Kentucky Sen. Rand Paul endorsed Republican Greg Brannon for North Carolina’s marquee U.S. Senate race, giving the Cary physician’s low-profile campaign a huge boost.
“I enthusiastically endorse Greg Brannon for U.S. Senate because he’s a true constitutional conservative who will join me in fighting against business as usual in Washington,” Paul said in a statement Wednesday morning released by Brannon’s campaign. “Americans are looking for leaders who will honor their oath of office by fighting to ‘protect and defend’ the Constitution and Greg is the clear choice for conservatives in North Carolina.”
Paul’s decision to snub the two top-tier candidates – Thom Tillis and Mark Harris – to endorse Brannon further splits the Republican primary vote, reflecting the divide in the party among moderates, evangelicals and tea partiers.
***Read more from Paul’s endorsement and get the latest campaign fundraising figures below in the Dome Morning Memo.***
Here’s more from Paul’s endorsement: “The American people don’t want more politicians in the U.S. Senate who will continue to expand the size of government. We need Greg in the Senate to provide vital reinforcements to help reverse out-of-control spending, restore constitutional limitations on our federal government, and fight back against President Obama’s agenda.
"And as Ted Cruz, Mike Lee and I showed clearly in our campaigns, when you run on principle and excite the grass-roots Republicans, and Independents and even Democrats hungry for a change, you win. That's why I support Greg Brannon, and expect him to be North Carolina's next Senator," Paul concluded. Full annoucement here.
A joint Hagan fundraising committee with the N.C. Democratic Party raised another $255,000 for her effort, posting $244,000 in the bank.
Republican Thom Tillis has not released his campaign reports. But he said in an email he will have more than $800,000 cash on hand to seven months before the GOP primary.
Samuelson, 53, said she decided that a continued political career would take too much time from other passions, “philanthropy, faith and family.” She also plans to pursue business opportunities. “We realized that my current trajectory in the House ruled out a lot of other things that are more important to us,” she told the Observer. “We’ve got a lot of awesome opportunities. We wanted to be more intentional.”
Samuelson, who hadn’t hidden her desire to be the state’s first female speaker, plans to leave the House when her term ends after next year’s election. But the decision by the Republican Conference Leader creates another key vacancy in House leadership and deprives Republicans of a top fundraiser. Read more here.
Counties across North Carolina are facing difficult choices including the loss of money for subsidized child care, for feeding and nutrition programs for babies and their mothers, for child protection programs, and for money to pay social workers, officials said. “There are kids who are losing their child care today in counties,” said Sherry Bradsher, deputy secretary of the Department of Health and Human Services.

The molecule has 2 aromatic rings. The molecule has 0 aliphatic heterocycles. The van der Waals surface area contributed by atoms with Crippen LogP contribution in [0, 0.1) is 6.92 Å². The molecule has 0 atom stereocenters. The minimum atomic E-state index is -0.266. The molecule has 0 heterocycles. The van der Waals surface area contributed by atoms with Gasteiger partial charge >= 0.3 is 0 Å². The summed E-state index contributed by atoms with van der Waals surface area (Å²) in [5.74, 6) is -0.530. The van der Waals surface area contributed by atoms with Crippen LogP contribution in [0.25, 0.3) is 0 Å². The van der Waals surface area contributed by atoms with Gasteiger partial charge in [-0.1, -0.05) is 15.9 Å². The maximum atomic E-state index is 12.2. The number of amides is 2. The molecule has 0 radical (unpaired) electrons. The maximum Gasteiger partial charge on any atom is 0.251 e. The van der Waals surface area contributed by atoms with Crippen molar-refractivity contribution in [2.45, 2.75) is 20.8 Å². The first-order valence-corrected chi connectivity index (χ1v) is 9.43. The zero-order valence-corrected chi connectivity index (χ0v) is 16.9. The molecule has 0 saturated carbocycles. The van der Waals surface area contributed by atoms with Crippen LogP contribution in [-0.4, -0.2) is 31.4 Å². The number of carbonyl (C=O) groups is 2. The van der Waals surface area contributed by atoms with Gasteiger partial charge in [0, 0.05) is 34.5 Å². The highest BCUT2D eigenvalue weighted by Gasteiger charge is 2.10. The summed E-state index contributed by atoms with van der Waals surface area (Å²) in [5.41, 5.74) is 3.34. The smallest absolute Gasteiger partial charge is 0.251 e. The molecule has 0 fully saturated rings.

But as state officials blamed Washington for the fraying social safety net, Democrats questioned why North Carolina has been so quick to cut off access to federal dollars. Read more here.
U.S. Reps. Renee Ellmers and Robert Pittenger, both Republicans, predicted the current political and fiscal mess and tried to tell their constituents that defunding the health care law by halting government operations was a bad idea. But then they voted for the shutdown anyway, facing intense pressure from conservative groups.
More than two weeks into the shutdown, few places exemplify the growing divide between House and Senate Republicans over strategy more than North Carolina, where diverse viewpoints and redistricting have intensified competing pressures on lawmakers. Read more here.
At issue is whether legislative cuts to the publicly funded pre-K program ran afoul of the state’s previous commitment to provide preschool for children at risk of failure in school.
The pre-K program, previously known as More at Four, was created in 2004 as a state response to court rulings in the long-running Leandro school quality lawsuit brought by poor counties. In the 19-year-old case, courts found that there is a constitutional right for all children to have a “sound, basic education.”
Tuesday’s oral arguments focused on whether the state has an obligation to provide public preschool to all low-income, at-risk North Carolina schoolchildren. For years, the state increased funding for the program, but in 2011, the legislature cut the program and placed limits on eligibility. Read more here.
The resolution, approved 6-3 along party lines, urges Gov. Pat McCrory to call the General Assembly into a special session to reverse its previous decision and expand the state’s Medicaid coverage as part of the Affordable Care Act. Read more here.
“Wood, a Democrat, said Monday he is running "basically as a result of the legislation from the North Carolina General Assembly, especially as it relates to education and some of the other things that relate to voter suppression." Apodaca, who is a member of the leadership as the Senate Rules Committee chairman, said he welcomed an opponent.” Read more here.
John Lassiter, chairman of the N.C. Economic Development Board, told a crowd at the Charlotte Chamber’s quarterly economic development breakfast that Gov. Pat McCrory’s effort to refocus job recruitment efforts under a single statewide public-private agency is moving ahead, with a completed plan expected to roll out in January.
Many have questioned what that will mean for the seven existing smaller partnerships that currently serve different regions of the state. Read more here.
“Overnight,” he said, “North Carolina turned into Mississippi.” Read more here.